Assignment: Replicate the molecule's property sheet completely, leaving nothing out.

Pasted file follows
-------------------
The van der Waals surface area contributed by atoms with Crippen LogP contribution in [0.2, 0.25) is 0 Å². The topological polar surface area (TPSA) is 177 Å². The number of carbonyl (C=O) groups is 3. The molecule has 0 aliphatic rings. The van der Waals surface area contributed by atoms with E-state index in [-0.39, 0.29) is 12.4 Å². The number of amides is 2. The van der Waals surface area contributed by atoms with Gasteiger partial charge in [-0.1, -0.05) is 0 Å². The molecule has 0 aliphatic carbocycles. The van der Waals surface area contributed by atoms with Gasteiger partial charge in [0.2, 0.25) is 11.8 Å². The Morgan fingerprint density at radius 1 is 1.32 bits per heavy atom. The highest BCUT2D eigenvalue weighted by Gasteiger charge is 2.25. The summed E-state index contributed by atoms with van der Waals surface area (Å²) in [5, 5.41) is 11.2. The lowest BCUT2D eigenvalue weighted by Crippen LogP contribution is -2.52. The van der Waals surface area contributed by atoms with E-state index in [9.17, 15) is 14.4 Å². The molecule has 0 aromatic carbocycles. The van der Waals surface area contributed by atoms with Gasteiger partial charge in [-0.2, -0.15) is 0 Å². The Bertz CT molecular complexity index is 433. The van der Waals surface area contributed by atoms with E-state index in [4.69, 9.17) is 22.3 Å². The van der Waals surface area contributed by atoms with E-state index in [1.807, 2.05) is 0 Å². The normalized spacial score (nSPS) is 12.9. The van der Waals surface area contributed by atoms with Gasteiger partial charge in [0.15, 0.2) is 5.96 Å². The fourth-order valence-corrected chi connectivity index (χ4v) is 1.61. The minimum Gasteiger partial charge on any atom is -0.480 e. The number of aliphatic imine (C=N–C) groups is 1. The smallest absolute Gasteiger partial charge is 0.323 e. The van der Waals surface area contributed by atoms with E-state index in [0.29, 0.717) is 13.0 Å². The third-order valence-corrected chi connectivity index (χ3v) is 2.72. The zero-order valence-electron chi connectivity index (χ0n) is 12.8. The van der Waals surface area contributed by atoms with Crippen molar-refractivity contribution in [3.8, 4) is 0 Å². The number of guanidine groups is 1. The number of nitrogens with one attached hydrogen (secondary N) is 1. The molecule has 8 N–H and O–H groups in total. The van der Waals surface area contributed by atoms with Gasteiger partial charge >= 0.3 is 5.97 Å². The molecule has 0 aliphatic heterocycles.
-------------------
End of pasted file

The van der Waals surface area contributed by atoms with Crippen LogP contribution in [0.2, 0.25) is 0 Å². The topological polar surface area (TPSA) is 177 Å². The number of carbonyl (C=O) groups is 3. The molecule has 0 aliphatic rings. The van der Waals surface area contributed by atoms with E-state index in [-0.39, 0.29) is 12.4 Å². The number of amides is 2. The van der Waals surface area contributed by atoms with Gasteiger partial charge in [-0.1, -0.05) is 0 Å². The molecule has 0 aliphatic carbocycles. The van der Waals surface area contributed by atoms with Gasteiger partial charge in [0.2, 0.25) is 11.8 Å². The Morgan fingerprint density at radius 1 is 1.32 bits per heavy atom. The highest BCUT2D eigenvalue weighted by Gasteiger charge is 2.25. The summed E-state index contributed by atoms with van der Waals surface area (Å²) in [5, 5.41) is 11.2. The lowest BCUT2D eigenvalue weighted by Crippen LogP contribution is -2.52. The van der Waals surface area contributed by atoms with E-state index in [9.17, 15) is 14.4 Å². The molecule has 0 aromatic carbocycles. The van der Waals surface area contributed by atoms with Gasteiger partial charge in [-0.2, -0.15) is 0 Å². The Bertz CT molecular complexity index is 433. The van der Waals surface area contributed by atoms with E-state index in [4.69, 9.17) is 22.3 Å². The van der Waals surface area contributed by atoms with E-state index in [1.807, 2.05) is 0 Å². The normalized spacial score (nSPS) is 12.9. The van der Waals surface area contributed by atoms with Gasteiger partial charge in [0.15, 0.2) is 5.96 Å². The fourth-order valence-corrected chi connectivity index (χ4v) is 1.61. The minimum Gasteiger partial charge on any atom is -0.480 e. The number of aliphatic imine (C=N–C) groups is 1. The smallest absolute Gasteiger partial charge is 0.323 e. The van der Waals surface area contributed by atoms with E-state index in [0.29, 0.717) is 13.0 Å². The third-order valence-corrected chi connectivity index (χ3v) is 2.72. The zero-order valence-electron chi connectivity index (χ0n) is 12.8. The van der Waals surface area contributed by atoms with Crippen molar-refractivity contribution in [3.8, 4) is 0 Å². The number of guanidine groups is 1. The number of nitrogens with one attached hydrogen (secondary N) is 1. The molecule has 8 N–H and O–H groups in total. The van der Waals surface area contributed by atoms with Gasteiger partial charge >= 0.3 is 5.97 Å². The molecule has 0 aliphatic heterocycles.